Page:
CONCLUSION

Selection was effective for improving genetic merit for milk and fat yield. The estimated value for direct genetic trend for these traits was significant at p<0.01 and were estimated 19.61 and 0.171, respectively. annual fluctuations for these traits, maybe due to sudden changes in climate condition, management changes, nutrition and hygienic levels or interaction between genetic and environment. Fat yield has more fluctuations than milk yield. Moreover, increase in purebred cattle population policy in Iran and competition between managers and breeder for improvement of cattle farm, cause decline in selection intense in cattle.

ACKNOWLEDGMENT

The authors wish to thank Mr. Mostafa Lotfi for technical assistance and Department of Animal Science of Ramin University and School of Veterinary Medicine of Ilam University.

REFERENCES

1:  Benya, E.G., C.J. Wilcox, F.G. Martin, R.W. Adkinson and W.A. Krienke et al., 1976. Parametros geneticos para peso corporal, composicion y produccion de leche de un rebano localizado en Florida. ALPA Mem, 11: 163-169.

2:  Burnside, E.B. and J.E. Legates, 1967. Estimation of genetic trends in dairy populations. J. Dairy Sci., 50: 1448-1457.
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3:  Deb, R.N., J.L. Gobble, G.L. Hargrove and H.W. Thoele, 1974. Lactation records of jersey cattle in pennsylvania: Season of calving, phenotypic trend, territoriality and genetic trend. J. Dairy Sci., 57: 884-888.
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4:  Ezra, E. and J.I. Weller, 2004. Genetic analysis of the israeli holstein dairy cattle population for production and nonproduction traits with a multitrait animal model. J. Dairy Sci., 87: 1519-1527.
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5:  Falconer, D.S. and T.F.C. Mackay, 1996. Introduction to Quantitative Genetics. 4th Edn., Longman, England, Pages: 464

6:  Gacula, Jr. M.C., S.N. Gaunt and Jr. R.A. Damon, 1968. Genetic and environmental parameters of milk constituents for five breeds. II. Some genetic parameters. J. Dairy Sci., 51: 438-444.
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8:  Harville, D.A. and C.R. Hendeason, 1966. Environmental and Genetic Trends in Production and Their Effects on Sire Evaluation. Department of Animal Husbandry, Cornell University, Ithaca, New York

9:  Honarvar, M., J.A. Nejati, A.S.R. Miraei and B.M. Dehghan, 2010. Effect of length of productive life on genetic trend of milk production and profitability: A simulation study. Afr. J. Biotechnol., 9: 3000-3010.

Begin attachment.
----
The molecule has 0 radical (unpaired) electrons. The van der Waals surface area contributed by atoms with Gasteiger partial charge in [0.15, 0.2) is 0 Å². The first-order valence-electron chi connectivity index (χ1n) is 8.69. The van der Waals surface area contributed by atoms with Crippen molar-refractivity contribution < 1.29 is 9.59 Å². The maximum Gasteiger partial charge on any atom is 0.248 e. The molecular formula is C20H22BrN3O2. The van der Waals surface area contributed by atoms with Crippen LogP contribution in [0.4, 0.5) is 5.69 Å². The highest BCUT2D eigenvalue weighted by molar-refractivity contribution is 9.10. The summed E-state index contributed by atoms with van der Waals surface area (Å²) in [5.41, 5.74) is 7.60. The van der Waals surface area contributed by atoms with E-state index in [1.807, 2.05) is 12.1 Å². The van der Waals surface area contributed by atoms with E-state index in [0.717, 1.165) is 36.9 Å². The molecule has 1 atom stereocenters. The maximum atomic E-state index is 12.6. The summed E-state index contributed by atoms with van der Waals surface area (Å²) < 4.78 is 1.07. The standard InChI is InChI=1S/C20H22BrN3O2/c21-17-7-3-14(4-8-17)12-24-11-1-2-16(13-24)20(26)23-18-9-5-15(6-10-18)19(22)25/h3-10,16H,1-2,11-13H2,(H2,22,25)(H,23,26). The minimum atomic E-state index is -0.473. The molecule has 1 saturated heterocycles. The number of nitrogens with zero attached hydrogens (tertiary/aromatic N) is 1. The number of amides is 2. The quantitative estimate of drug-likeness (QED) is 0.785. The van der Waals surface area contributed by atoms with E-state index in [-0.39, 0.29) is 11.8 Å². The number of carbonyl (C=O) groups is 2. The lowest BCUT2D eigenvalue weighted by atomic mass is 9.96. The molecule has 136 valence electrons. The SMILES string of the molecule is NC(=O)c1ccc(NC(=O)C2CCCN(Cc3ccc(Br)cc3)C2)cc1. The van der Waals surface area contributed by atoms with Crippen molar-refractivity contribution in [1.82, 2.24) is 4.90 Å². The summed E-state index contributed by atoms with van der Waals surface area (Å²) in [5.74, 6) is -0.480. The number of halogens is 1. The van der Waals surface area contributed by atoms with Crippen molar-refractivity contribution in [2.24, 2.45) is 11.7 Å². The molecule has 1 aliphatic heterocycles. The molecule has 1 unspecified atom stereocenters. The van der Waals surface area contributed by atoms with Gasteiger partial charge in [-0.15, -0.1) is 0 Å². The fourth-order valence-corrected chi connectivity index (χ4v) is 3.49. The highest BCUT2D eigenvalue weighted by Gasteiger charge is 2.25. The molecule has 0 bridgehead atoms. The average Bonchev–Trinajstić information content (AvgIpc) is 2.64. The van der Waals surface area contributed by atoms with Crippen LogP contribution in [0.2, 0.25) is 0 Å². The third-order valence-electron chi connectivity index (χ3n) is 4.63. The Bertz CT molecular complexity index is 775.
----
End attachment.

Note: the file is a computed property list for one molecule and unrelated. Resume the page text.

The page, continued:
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10:  Ilatsia, E.D., T.K. Muasya, W.B. Muhuyi and A.K. Kahi, 2007. Genetic and phenotypic parameters and annual trends for milk production and fertility traits of the Sahiwal cattle in semi arid Kenya. Trop. Anim. Health Prod., 39: 37-48.
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11:  Jurado, J.J., A. Alonso and R. Alenda, 1994. Selection response for growth in spanish merino flock. J. Anim. Sci., 72: 1433-1440.
PubMed  |  

12:  Koonawootrittriron, S., M.A. Elzo and T. Thongprapi, 2009. Genetic trends in a Holstein x other breeds multibreed dairy population in central Thailand. Livest. Sci., 122: 186-192.
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13:  Kovac, M. and E. Groeneveld, 1990. Genetic and enviromental trends in German swine herdbook populations. J. Anim. Sci., 68: 3523-3535.
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14:  Lasslo, L.L., G.E. Bradford, D.T. Torell and B.W. Kennedy, 1985. Selection for weaning weight in Targhee sheep in two environments. II. Correlated effects. J. Anim. Sci., 61: 387-397.
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15:  Lee, K.L., A.E. Freeman and L.P. Johnson, 1985. Estimation of genetic change in the registered Holstein cattle population. J. Dairy Sci., 68: 2629-2638.
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16:  Legates, J.E. and R.M. Myers, 1988. Measuring genetic change in a dairy herd using a control population. J. Dairy Sci., 71: 1025-1033.
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17:  Moya, J., C.J. Wilcox, K.C. Bachman and F.G. Martin, 1985. Genetic trends in milk yield and composition in a subtropical dairy herd. Rev. Bras. Genet., 8: 509-521.
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18:  Palmer, J.E., C.J. Wilcox, F.G. Martin, O.G. Verde and R.E. Barrantes, 1972. Genetic trends in milk production in an experiment station Jersey Herd. J. Dairy Sci., 55: 631-632.
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19:  Peixoto, M.G.C.D., R.S. Verneque, R.L. Teodoro, V.M. Penna and M.L. Martinez, 2006. Genetic trend for milk yield in Guzerat herds participating in progeny testing and MOET nucleus schemes. Genet. Mol. Res., 5: 454-465.